By John Russell

Leading Solution Providers

HPC Startup Advances Auto-Parallelization’s Promise

January 23, 2017

The shift from single core to multicore hardware has made finding parallelism in codes more important than ever, but that hasn’t made the task of parallel programming any easier. Read more…

By Tiffany Trader

HPC Technique Propels Deep Learning at Scale

February 21, 2017

Researchers from Baidu’s Silicon Valley AI Lab (SVAIL) have adapted a well-known HPC communication technique to boost the speed and scale of their neural network training and now they are sharing their implementation with the larger deep learning community. Read more…

By Tiffany Trader

CPU Benchmarking: Haswell Versus POWER8

June 2, 2015

With OpenPOWER activity ramping up and IBM’s prominent role in the upcoming DOE machines Summit and Sierra, it’s a good time to look at how the IBM POWER CPU stacks up against the x86 Xeon Haswell CPU from Intel. Read more…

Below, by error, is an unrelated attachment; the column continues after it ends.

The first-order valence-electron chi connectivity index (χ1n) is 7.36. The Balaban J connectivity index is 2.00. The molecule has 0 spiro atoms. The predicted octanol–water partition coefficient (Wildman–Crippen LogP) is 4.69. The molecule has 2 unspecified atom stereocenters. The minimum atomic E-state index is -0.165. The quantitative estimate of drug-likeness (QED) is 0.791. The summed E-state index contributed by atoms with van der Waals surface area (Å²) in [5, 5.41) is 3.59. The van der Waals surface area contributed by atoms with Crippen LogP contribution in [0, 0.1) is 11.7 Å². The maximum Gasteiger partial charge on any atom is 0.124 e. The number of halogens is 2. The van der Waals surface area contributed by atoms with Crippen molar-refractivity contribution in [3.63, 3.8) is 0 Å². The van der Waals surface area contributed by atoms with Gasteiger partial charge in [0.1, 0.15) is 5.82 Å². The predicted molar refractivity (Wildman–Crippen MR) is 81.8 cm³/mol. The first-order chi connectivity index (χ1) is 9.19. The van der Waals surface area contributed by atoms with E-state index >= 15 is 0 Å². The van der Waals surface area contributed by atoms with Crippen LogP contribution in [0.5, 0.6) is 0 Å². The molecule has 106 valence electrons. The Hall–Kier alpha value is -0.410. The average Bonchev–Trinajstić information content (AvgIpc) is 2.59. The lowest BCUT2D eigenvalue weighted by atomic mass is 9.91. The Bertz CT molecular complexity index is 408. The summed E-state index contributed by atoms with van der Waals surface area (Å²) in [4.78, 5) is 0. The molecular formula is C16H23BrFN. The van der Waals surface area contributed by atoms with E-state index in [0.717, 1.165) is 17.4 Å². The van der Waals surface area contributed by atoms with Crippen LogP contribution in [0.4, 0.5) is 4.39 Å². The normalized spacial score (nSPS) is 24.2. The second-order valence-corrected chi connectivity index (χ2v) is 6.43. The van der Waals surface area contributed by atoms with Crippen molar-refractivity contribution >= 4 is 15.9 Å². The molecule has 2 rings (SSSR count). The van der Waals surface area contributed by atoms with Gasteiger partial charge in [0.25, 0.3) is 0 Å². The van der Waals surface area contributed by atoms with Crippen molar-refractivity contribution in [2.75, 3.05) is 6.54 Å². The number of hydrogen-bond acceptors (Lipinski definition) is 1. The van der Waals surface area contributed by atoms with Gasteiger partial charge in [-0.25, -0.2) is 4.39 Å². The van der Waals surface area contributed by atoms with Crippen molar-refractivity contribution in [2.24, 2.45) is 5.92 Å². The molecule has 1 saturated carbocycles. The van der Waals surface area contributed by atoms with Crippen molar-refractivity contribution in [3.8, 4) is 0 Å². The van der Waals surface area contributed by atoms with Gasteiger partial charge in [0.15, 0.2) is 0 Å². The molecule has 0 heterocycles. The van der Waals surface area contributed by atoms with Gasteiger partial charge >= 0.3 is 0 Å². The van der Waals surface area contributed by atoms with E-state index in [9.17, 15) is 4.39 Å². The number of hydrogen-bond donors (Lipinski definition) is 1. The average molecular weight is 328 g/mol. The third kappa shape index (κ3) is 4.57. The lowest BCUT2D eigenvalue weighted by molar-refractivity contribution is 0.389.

By Tiffany Trader

Nvidia Sees Bright Future for AI Supercomputing

November 23, 2016

Graphics chipmaker Nvidia made a strong showing at SC16 in Salt Lake City last week. Read more…

By Tiffany Trader

IDG to Be Bought by Chinese Investors; IDC to Spin Out HPC Group

January 19, 2017

US-based publishing and investment firm International Data Group, Inc. (IDG) will be acquired by a pair of Chinese investors, China Oceanwide Holdings Group Co., Ltd. Read more…

By Tiffany Trader

US Supercomputing Leaders Tackle the China Question

March 15, 2017

Joint DOE-NSA report responds to the increased global pressures impacting the competitiveness of U.S. supercomputing. Read more…

By Tiffany Trader

Trump Budget Targets NIH, DOE, and EPA; No Mention of NSF

March 16, 2017

President Trump’s proposed U.S. fiscal 2018 budget issued today sharply cuts science spending while bolstering military spending as he promised during the campaign. Read more…

By John Russell

Intel and Trump Announce $7B for Fab 42 Targeting 7nm

February 8, 2017

In what may be an attempt by President Trump to reset his turbulent relationship with the high tech industry, he and Intel CEO Brian Krzanich today announced plans to invest more than $7 billion to complete Fab 42. Read more…

By John Russell

  • arrow
  • Click Here for More Headlines
  • arrow
Share This